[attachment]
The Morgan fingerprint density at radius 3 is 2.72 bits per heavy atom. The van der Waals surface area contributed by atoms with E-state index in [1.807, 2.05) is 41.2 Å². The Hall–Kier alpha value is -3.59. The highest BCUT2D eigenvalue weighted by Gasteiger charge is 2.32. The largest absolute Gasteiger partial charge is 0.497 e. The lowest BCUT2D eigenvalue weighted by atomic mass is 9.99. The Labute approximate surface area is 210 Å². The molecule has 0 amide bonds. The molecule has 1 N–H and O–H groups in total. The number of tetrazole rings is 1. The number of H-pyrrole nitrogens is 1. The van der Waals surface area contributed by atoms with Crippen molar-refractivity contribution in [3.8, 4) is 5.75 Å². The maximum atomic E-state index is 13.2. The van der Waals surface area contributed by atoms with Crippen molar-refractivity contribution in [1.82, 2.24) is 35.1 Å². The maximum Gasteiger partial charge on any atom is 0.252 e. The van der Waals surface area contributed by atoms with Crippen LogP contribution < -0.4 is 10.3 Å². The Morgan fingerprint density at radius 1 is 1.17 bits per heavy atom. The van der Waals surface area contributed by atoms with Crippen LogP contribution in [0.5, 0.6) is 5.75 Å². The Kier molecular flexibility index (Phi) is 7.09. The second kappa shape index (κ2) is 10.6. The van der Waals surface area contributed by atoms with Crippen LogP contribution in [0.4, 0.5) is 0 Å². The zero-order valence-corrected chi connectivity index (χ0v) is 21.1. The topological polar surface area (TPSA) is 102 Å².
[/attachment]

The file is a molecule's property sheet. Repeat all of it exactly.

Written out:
The Morgan fingerprint density at radius 3 is 2.72 bits per heavy atom. The van der Waals surface area contributed by atoms with E-state index in [1.807, 2.05) is 41.2 Å². The Hall–Kier alpha value is -3.59. The highest BCUT2D eigenvalue weighted by Gasteiger charge is 2.32. The largest absolute Gasteiger partial charge is 0.497 e. The lowest BCUT2D eigenvalue weighted by atomic mass is 9.99. The Labute approximate surface area is 210 Å². The molecule has 0 amide bonds. The molecule has 1 N–H and O–H groups in total. The number of tetrazole rings is 1. The number of H-pyrrole nitrogens is 1. The van der Waals surface area contributed by atoms with Crippen molar-refractivity contribution in [3.8, 4) is 5.75 Å². The maximum atomic E-state index is 13.2. The van der Waals surface area contributed by atoms with Crippen molar-refractivity contribution in [1.82, 2.24) is 35.1 Å². The maximum Gasteiger partial charge on any atom is 0.252 e. The van der Waals surface area contributed by atoms with Crippen LogP contribution < -0.4 is 10.3 Å². The Morgan fingerprint density at radius 1 is 1.17 bits per heavy atom. The van der Waals surface area contributed by atoms with Crippen LogP contribution in [0.5, 0.6) is 5.75 Å². The Kier molecular flexibility index (Phi) is 7.09. The second kappa shape index (κ2) is 10.6. The van der Waals surface area contributed by atoms with Crippen LogP contribution in [0.4, 0.5) is 0 Å². The zero-order valence-corrected chi connectivity index (χ0v) is 21.1. The topological polar surface area (TPSA) is 102 Å².